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Wednesday, 20 August 2014 15:13

Mission moving in: Haywood Regional facing battle over home turf

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Mission Health plans to expand its presence in Haywood County with a large medical complex housing doctors’ offices and a line of healthcare services.

The move is unwelcome competition for Haywood Regional Medical Center. But to Mission, it’s a reflection of “the strong preference that many Haywood County residents” have already shown by traveling to Asheville.

Mission paid $1.375 million for a 23-acre site off Hospital Drive, where many of the doctors’ offices and medical facilities are clustered in Haywood County.

The announcement by Mission came just two weeks after Haywood Regional Medical Center was bought by a large national hospital network. After several years of barely breaking even — a plight shared by small hospitals everywhere — Haywood Regional determined the deeper pockets and clinical expertise of Duke LifePoint were needed to remain viable and strong.

Officials with Duke LifePoint and Haywood Regional Medical Center would not do an interview for this article but provided a written statement.

“This announcement does not impact Duke LifePoint Healthcare’s commitment to make significant investments in Haywood Regional Medical Center to grow, expand and improve services,” the statement read.

In the past, when Mission has made forays into Haywood — from Mission doctors holding rotating office hours here to billboards targeting Haywood residents on Interstate 40 — it has been criticized as encroaching on Haywood’s turf. When competing against Mission, Haywood Regional has portrayed itself as the home team and appealed to locals’ sense of loyalty as part of its pitch to keep patients from going to Mission.

But Ron Paulus, president and CEO of Mission Health,  said the patients came to Mission first, and Mission is answering that demand for choice. 

“We do surveys of all of our counties all the time and ask them, ‘Where do you prefer to get your care?’” Paulus said. “It is not like nobody has ever come here. We have large numbers of people who already come here.”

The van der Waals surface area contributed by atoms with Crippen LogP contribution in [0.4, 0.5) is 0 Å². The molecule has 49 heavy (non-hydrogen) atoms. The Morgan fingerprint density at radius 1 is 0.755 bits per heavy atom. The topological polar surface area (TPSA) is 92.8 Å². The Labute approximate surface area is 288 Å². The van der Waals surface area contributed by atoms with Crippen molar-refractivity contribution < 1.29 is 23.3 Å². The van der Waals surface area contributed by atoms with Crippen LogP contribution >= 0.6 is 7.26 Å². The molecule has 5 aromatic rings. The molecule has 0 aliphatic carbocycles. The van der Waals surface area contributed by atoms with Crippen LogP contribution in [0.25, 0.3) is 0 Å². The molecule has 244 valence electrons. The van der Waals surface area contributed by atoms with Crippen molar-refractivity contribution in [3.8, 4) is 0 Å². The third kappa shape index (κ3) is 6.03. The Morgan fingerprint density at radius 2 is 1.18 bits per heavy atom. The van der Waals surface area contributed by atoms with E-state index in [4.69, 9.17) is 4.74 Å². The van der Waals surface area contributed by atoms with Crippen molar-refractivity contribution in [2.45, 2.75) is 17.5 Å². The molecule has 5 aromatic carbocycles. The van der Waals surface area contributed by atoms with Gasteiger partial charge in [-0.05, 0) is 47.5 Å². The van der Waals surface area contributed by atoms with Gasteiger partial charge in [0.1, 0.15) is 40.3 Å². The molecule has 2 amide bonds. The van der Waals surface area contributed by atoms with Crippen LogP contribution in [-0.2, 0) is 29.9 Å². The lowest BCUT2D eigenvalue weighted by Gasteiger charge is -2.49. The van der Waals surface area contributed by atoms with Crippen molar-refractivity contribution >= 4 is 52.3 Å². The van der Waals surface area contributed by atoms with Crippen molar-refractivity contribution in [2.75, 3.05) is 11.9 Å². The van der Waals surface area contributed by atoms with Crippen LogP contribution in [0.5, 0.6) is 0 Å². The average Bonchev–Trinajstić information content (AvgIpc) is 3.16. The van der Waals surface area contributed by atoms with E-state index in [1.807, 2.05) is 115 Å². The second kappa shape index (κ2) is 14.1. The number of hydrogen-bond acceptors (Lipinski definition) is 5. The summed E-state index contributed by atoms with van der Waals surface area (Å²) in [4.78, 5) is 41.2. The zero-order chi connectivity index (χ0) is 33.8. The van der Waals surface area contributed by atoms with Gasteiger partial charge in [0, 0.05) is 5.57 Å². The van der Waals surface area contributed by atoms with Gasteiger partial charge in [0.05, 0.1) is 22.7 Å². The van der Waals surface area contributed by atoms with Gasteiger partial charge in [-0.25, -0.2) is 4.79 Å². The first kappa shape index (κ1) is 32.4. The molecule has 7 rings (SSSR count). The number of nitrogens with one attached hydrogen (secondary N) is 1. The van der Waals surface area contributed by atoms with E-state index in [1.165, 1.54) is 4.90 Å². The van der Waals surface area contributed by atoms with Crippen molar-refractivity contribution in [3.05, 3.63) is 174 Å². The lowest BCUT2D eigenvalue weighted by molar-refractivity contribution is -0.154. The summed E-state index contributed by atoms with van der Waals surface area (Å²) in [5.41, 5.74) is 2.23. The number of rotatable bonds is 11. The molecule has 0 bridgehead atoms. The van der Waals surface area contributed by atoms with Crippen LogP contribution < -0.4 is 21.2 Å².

Mission Hospital in Asheville saw 9,000 patients from Haywood County last year — accounting for one-third of Haywood residents seeking hospital care. Haywood Regional captures less than two-thirds of the Haywood market share, according to hospital reporting data.  Those 9,000 Haywood residents account for about 7 percent of Mission’s total patient load of 146,000 last year. 

Others could also prefer to use Mission if not for the travel.

“We know that not all patients who desire Mission care can access it easily there,” Paulus said.

Now, Mission is bringing that care closer to the patients who have already shown a preference for Mission, Paulus said.

The “care close to home” line has often been used as a tagline by Haywood Regional Medical Center and has been adopted by the new owners, Duke LifePoint.

“We believe that the residents of the community deserve to have access to the best possible, most comprehensive care close to home,” Duke LifePoint said in a written statement.

But Mission has challenged the assumption that Haywood Regional is the only one entitled to provide “care close to home” for Haywood residents.